Ask Karen Gibbs

Veteran business correspondent Karen Gibbs answers your personal money questions and addresses current topics that affect YOUR finances on a daily basis. Karen is the financial expert in your corner--no question is too basic or too small. Karen boils down the issues simply: here's what you need to know, and here's what you need to do. Send your money questions to and post your comments below.



The 411 on Index Funds

Karen Gibbs

Karen, what is an index fund?

- Kevin, Randallstown

Charts and CalculatorsKevin, an index fund is a type of mutual fund.  A mutual fund is a fund that pools your money with other investor’s money to get economies of scale.  You get the benefit of diversification for a fraction of the cost and none of the management worries.

An index fund is a fund that tracks or mirrors the movement of an underlying asset; it could be bonds, gold, oil or one of the major stock market indices.  This form of investing is called “passive” investing as you don’t do anything; the index does all the work.  

Index investing has exploded over the past decade as more investors sock away retirement funds with companies such as Fidelity and Vanguard.  Index investing recently has outperformed “active investing”, funds investing in a basket of assets determined by an active manager – one that picks stocks, bonds and other assets according to a proprietary model.  Index investing is also cheaper than investing in an actively managed fund.  Latest data show an average cost for mutual fund of 0.17%.  Contrast that to the average cost of an actively managed fund of 1.32%.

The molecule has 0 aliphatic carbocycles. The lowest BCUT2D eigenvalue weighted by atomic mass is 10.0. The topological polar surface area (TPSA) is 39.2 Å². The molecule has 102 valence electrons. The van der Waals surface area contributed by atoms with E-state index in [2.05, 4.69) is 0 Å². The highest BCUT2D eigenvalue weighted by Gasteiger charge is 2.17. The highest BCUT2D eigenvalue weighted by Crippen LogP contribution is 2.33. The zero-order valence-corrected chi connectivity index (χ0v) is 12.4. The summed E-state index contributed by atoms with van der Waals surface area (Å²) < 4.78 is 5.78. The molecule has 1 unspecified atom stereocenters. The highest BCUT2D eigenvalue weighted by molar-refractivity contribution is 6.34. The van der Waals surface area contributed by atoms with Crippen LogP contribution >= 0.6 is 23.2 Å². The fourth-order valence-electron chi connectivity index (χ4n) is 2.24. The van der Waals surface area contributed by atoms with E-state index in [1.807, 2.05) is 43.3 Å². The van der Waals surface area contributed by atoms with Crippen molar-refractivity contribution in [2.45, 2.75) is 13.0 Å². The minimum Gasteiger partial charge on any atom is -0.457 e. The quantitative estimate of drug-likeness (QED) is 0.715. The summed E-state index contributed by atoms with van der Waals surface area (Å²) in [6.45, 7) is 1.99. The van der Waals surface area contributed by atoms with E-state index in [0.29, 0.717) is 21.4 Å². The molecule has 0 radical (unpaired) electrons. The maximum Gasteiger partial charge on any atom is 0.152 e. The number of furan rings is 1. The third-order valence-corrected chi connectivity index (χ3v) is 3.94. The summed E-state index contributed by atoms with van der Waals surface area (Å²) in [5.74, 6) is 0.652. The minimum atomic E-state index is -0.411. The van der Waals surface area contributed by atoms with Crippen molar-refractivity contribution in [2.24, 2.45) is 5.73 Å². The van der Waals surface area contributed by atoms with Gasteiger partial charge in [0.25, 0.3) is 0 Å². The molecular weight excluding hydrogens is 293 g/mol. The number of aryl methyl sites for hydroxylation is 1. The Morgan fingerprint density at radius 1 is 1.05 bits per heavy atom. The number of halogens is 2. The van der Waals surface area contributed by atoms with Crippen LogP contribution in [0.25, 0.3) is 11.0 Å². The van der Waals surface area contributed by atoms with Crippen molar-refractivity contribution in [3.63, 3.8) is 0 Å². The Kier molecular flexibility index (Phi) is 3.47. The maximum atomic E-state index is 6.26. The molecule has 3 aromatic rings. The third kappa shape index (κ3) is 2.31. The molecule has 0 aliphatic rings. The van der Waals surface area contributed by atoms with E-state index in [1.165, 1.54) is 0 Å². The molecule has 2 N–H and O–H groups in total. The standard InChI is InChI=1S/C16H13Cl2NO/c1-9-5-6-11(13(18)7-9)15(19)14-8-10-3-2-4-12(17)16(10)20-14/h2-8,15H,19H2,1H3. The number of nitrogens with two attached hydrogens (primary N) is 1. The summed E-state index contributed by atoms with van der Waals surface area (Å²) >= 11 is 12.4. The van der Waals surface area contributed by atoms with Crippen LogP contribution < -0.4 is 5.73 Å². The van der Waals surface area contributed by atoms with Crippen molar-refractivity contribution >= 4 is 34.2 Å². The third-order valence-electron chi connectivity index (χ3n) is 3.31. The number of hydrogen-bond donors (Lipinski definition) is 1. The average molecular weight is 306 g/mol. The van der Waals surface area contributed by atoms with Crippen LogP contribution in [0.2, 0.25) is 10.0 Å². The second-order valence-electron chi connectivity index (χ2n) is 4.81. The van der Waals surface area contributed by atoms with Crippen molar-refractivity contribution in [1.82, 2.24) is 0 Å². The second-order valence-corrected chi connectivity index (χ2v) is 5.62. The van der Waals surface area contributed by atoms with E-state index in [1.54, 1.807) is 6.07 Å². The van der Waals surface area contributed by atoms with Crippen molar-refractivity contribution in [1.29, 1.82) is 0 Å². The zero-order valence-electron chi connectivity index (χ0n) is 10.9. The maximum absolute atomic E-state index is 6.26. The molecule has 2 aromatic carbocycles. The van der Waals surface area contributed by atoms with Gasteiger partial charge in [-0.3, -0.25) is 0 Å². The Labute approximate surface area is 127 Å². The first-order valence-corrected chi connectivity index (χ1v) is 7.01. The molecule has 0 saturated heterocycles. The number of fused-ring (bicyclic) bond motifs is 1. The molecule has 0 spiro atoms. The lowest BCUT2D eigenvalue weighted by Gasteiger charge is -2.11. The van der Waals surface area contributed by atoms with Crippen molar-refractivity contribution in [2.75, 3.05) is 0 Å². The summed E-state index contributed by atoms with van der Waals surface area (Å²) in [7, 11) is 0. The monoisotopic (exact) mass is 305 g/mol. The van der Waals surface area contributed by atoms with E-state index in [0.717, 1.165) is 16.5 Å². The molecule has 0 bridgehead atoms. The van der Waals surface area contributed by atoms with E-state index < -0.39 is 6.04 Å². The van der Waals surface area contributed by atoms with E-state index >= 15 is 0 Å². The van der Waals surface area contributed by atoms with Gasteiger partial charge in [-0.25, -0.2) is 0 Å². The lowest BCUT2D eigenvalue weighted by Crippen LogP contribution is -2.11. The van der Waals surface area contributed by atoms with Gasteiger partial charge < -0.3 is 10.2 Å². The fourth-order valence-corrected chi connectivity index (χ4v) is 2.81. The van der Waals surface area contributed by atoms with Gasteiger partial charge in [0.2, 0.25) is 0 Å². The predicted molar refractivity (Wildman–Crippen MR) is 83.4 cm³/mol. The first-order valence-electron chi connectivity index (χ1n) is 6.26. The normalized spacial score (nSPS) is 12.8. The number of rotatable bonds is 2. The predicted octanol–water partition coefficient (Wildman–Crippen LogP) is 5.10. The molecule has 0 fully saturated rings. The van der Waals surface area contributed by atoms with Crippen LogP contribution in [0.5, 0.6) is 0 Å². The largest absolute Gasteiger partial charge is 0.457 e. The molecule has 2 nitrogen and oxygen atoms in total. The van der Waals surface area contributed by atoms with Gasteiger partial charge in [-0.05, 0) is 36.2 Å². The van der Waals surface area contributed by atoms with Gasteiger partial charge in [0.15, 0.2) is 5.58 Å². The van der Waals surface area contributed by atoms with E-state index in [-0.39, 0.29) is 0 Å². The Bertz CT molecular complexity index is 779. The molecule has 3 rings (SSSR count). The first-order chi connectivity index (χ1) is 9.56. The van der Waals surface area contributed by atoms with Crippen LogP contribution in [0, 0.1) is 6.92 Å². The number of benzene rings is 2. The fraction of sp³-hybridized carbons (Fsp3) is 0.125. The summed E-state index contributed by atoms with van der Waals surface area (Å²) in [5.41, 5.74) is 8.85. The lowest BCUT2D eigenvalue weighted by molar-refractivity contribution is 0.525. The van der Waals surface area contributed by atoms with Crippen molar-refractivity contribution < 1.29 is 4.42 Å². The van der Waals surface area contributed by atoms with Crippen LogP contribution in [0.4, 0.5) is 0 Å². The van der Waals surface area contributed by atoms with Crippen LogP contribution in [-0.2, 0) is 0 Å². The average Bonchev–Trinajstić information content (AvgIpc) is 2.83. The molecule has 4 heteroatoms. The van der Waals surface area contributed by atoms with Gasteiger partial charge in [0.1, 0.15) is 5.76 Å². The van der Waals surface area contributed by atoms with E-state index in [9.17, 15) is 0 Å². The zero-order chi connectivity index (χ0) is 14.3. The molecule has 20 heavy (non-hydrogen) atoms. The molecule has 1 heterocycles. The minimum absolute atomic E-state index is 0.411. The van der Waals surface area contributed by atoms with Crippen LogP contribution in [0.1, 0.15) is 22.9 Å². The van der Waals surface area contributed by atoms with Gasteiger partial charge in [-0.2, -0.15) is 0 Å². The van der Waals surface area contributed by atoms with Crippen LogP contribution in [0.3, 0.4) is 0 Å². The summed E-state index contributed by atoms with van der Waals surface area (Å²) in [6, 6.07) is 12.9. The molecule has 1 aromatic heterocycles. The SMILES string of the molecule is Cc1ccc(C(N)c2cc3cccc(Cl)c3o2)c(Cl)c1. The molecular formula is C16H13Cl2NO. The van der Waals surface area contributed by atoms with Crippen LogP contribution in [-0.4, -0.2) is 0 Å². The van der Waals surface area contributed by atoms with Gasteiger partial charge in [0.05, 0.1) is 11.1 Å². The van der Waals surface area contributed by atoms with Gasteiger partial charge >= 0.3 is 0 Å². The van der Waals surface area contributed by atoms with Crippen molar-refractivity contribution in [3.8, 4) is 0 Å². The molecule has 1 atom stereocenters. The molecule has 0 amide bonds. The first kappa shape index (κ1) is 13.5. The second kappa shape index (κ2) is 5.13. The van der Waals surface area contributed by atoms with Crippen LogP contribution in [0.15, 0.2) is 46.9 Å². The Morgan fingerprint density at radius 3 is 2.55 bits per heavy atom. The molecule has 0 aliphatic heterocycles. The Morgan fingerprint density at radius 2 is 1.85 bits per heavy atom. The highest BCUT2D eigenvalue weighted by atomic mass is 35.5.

Index funds can track a major index such as the S&P 500 index, a high quality U.S. bond index such as Barclay’s Capital Aggregate Bond Index, or mirror the price movements of popular commodities such as gold or crude oil.

Your index fund could be a mutual fund whose price is determined only at the close of business when the net asset value (NAV) is determined or it could be an exchange-traded fund (ETF) which trades throughout the day similar to a stock.  

If you invest in an employer-sponsored retirement plan, you most likely invest in a traditional mutual fund.  If you invest through a brokerage account, you have the option of using exchange-traded funds instead of mutual funds where fees are lower.   ETFs are preferred if you are making a large, one-time investment and pay your broker just one fee for that transaction.  If you are making repeated investments regularly, you’re better off with a mutual fund that doesn’t charge transaction fees, but does charge management fees.  There are tax savings as well associated with ETFs, but you should talk to your accountant or tax preparer to determine the effect on your bottom line and investment goals.  

Index funds, along with mutual funds and actively managed funds may all have a place in your investment portfolio.  Its smart thinking about your money to talk with a certified financial planner, assess where you are financially now and where you want to be financially ten, fifteen even twenty years from now.
Having a plan, supported by the proper investment vehicles, is one way to ensure financial independence.

Good luck!


No comments.
Enter verification code: Captcha not loaded